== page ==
28 Oct 2011 by Paperlit

News about newsstand

 

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Every now and then, even if I feel young, I look in the mirror and see some gray hair and when I am at lunch with my colleagues, I realize, for our industry, I am on the older side of the fence.

Well, that should count at least for some wisdom:0) and here are my two cents regarding newsstand.

Newsstand, in my opinion, is historic and not to get melodramatic but the passing of Steve Jobs may be considered some day as the time when the founder of Apple, once again, was capable of completely changing consumer behavior globally and saving the publishing industry as he did for the music industry.

 

Yes, the success of newsstand is so big and so promising that I think we are talking about saving many publishers businesses. Wow!

 

 So, if the publishing industry, for one reason or the other, was on the fence about an iPad strategy, the huge increase the market is experiencing in distribution and sales, thanks to newsstand, should push each and every publisher over the fence.

 

Please read this article which backs up what we have already said about how big an innovation Newsstand is:

 

So, why is newsstand so revolutionary?

 

Here are some thoughts:

 

Early adopters have been getting their daily news and favorite magazine brands from their iPads and other mobile devices and slowly but surely, as always happens with technological innovations, the main stream takes longer and sometimes just does not go in the same direction as the early adopters.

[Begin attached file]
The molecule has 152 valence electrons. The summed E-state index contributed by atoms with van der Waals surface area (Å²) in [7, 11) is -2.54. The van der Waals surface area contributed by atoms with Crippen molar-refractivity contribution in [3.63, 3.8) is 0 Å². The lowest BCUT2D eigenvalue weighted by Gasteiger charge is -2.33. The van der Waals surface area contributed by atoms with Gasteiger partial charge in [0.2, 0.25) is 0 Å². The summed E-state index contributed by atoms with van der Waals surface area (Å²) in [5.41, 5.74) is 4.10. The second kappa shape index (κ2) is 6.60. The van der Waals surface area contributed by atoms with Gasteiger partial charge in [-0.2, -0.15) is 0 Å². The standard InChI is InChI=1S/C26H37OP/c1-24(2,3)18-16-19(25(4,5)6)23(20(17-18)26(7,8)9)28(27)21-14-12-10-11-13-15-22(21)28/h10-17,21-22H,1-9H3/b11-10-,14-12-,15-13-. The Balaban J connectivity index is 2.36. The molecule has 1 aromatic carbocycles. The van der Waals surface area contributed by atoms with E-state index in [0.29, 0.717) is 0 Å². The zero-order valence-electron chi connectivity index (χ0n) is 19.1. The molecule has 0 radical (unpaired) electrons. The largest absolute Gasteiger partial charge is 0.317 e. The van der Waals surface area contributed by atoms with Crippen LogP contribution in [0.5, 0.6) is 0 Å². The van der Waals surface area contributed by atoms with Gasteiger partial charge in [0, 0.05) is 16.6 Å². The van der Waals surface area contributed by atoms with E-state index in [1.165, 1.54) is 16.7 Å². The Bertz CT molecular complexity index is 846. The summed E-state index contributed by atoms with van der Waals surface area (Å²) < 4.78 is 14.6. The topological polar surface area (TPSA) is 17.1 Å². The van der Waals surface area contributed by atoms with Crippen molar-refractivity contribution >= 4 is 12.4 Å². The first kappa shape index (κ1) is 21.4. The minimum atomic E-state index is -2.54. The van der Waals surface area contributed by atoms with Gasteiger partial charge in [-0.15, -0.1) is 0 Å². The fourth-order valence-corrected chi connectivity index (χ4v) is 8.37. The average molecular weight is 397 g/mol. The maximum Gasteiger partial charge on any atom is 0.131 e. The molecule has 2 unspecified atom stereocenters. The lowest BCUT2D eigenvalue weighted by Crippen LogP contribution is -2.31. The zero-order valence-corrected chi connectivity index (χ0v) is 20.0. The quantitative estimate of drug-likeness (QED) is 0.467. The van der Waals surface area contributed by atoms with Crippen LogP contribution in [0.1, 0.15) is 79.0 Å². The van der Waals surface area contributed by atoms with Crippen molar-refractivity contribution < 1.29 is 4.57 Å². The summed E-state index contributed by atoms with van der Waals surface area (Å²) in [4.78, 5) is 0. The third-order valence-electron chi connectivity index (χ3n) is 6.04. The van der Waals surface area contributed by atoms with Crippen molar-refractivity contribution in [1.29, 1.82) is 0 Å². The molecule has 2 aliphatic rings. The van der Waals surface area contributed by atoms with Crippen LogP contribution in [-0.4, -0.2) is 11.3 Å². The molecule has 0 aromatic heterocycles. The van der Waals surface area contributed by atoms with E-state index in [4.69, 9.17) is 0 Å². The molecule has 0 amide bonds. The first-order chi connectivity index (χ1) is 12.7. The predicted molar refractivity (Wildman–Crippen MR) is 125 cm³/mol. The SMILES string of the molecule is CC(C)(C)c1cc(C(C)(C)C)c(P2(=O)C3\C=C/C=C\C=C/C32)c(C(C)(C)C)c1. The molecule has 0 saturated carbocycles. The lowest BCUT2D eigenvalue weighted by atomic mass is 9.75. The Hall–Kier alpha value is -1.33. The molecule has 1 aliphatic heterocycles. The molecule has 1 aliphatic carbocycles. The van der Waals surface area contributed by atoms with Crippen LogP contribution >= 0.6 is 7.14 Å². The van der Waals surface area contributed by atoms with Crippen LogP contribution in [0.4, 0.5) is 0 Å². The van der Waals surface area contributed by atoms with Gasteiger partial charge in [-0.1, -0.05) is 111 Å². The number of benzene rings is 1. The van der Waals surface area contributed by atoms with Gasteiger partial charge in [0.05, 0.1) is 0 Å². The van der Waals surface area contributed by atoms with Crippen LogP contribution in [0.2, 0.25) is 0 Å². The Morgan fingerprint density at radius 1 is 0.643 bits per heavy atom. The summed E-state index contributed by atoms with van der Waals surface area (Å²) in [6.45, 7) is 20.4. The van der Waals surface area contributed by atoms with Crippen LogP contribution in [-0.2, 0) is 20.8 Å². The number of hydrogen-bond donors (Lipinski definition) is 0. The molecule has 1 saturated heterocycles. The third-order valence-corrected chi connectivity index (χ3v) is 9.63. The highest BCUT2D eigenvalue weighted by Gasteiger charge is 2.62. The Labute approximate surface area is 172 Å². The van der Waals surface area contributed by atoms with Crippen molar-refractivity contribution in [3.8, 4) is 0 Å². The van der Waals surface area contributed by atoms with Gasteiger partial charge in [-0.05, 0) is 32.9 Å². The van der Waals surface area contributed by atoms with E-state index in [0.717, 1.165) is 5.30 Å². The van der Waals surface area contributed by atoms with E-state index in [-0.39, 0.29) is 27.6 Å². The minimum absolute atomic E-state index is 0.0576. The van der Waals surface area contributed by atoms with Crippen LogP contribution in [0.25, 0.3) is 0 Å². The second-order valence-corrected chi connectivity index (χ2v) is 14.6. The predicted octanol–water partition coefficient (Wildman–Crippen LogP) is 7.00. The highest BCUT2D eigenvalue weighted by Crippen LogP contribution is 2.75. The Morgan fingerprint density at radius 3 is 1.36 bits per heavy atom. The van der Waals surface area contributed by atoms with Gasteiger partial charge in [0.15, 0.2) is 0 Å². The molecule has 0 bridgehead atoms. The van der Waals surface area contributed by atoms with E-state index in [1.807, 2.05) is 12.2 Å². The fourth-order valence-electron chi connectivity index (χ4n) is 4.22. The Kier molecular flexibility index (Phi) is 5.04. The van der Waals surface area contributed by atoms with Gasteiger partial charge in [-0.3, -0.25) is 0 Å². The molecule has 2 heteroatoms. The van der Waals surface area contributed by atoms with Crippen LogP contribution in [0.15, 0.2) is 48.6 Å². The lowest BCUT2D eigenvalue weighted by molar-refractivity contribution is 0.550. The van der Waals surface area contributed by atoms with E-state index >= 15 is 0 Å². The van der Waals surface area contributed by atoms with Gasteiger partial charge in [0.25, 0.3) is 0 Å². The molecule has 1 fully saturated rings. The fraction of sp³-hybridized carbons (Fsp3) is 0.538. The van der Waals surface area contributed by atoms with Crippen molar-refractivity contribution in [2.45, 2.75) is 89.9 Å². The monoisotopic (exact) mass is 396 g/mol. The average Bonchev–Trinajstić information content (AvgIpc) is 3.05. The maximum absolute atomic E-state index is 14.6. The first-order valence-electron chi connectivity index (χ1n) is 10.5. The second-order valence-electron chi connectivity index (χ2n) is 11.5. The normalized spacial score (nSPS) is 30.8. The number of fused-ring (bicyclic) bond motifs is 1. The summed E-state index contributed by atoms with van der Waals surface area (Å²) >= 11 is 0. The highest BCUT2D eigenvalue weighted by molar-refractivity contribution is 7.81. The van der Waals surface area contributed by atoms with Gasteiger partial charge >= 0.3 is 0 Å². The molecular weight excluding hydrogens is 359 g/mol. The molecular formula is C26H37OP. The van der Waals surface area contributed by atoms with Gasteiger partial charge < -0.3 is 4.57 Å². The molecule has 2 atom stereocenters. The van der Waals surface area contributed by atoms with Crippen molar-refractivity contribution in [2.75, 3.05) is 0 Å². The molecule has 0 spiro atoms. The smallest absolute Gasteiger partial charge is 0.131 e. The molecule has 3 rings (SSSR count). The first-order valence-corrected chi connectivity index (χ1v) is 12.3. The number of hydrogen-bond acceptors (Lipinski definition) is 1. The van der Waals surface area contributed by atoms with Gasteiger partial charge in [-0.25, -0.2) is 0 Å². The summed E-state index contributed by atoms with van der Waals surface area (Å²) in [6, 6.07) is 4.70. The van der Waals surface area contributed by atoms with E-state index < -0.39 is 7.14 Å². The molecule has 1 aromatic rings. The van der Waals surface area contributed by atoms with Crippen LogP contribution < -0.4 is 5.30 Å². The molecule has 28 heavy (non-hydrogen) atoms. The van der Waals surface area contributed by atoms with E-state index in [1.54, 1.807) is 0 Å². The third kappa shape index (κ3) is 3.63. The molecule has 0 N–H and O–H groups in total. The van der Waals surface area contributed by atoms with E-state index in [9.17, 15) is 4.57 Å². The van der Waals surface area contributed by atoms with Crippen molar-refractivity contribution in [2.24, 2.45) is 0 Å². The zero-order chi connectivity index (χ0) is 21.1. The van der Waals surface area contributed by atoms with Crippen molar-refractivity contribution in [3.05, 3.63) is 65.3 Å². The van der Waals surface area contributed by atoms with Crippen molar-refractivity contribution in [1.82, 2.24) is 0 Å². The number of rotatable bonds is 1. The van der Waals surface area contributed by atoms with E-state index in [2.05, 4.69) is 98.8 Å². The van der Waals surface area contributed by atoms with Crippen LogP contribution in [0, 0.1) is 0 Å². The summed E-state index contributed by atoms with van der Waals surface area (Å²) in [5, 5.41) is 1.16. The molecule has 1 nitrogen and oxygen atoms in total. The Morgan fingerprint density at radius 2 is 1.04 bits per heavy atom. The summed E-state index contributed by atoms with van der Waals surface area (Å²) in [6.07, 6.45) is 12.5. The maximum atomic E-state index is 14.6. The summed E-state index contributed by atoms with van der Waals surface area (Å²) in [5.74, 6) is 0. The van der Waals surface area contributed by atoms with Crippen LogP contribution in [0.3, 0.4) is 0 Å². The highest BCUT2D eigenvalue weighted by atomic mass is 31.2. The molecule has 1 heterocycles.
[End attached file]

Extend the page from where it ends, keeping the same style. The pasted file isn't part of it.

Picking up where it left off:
The tablet, like the iPod, has become  a global must have/status symbol overnight  for all ages, once again thanks to a combined simple to use interface, super smart marketing and hardware solution. It has simply changed the way consumers interact with services they have been using for years and it has brought a whole new audience to the medium as one can see when you see your mother or father reading the daily paper on iPad or the owner of a coffee shop who is so happy with his new iPhone 4s and how, "Apple has  finally put all his favorite newspapers on the phone"....

 

In more support of all of this, comes a study, conducted by the Pew Research Center's Project for Excellence in Journalism in collaboration with The Economist Group, pointed out to me by Luca DeBiase and his blog.

 

Long story short, 11% of  adult Americans own a tablet of some sort and 53% of them get their news from that device on a daily basis.  As pointed out in Luca's blog, thanks to the different way people use a tablet, publishers have an audience that is now reading longer and in more detail their news or favorite magazines over digital, creating more and a different kind of demand. iPads are more easy to use on the couch or when you are up and around in the house, they are easier to turn on and have definitely found a happy space in between the phone, computer, physical mediums and game consoles.

 

For publishers what is more important is that readers treat the iPad more like a physical paper in terms of attention and reading more in depth and this is what we at Paperlit have said for a long time; The iPad magically recreates a physical experience in the digital world and this is another revolutionary part of the iPad puzzle.

 

This is one reason why it makes sense to keep it simple and respect the digital replica. People on computers do not buy content in any similar proportion to the iPad (same story as music before itunes/iPod), they spend less time on the content and they are not as loyal to a brand or product,  relying more on search engines to find what they need to know!

 

Facebook is certainly a player that can change this pc platform issue but for now, the reality is, iPad/newsstand=iPod/itunes and publishers worldwide can read this story with much more confidence, comfort and clarity than what the music industry had to go through.
Jonathan Brownstein

 

 

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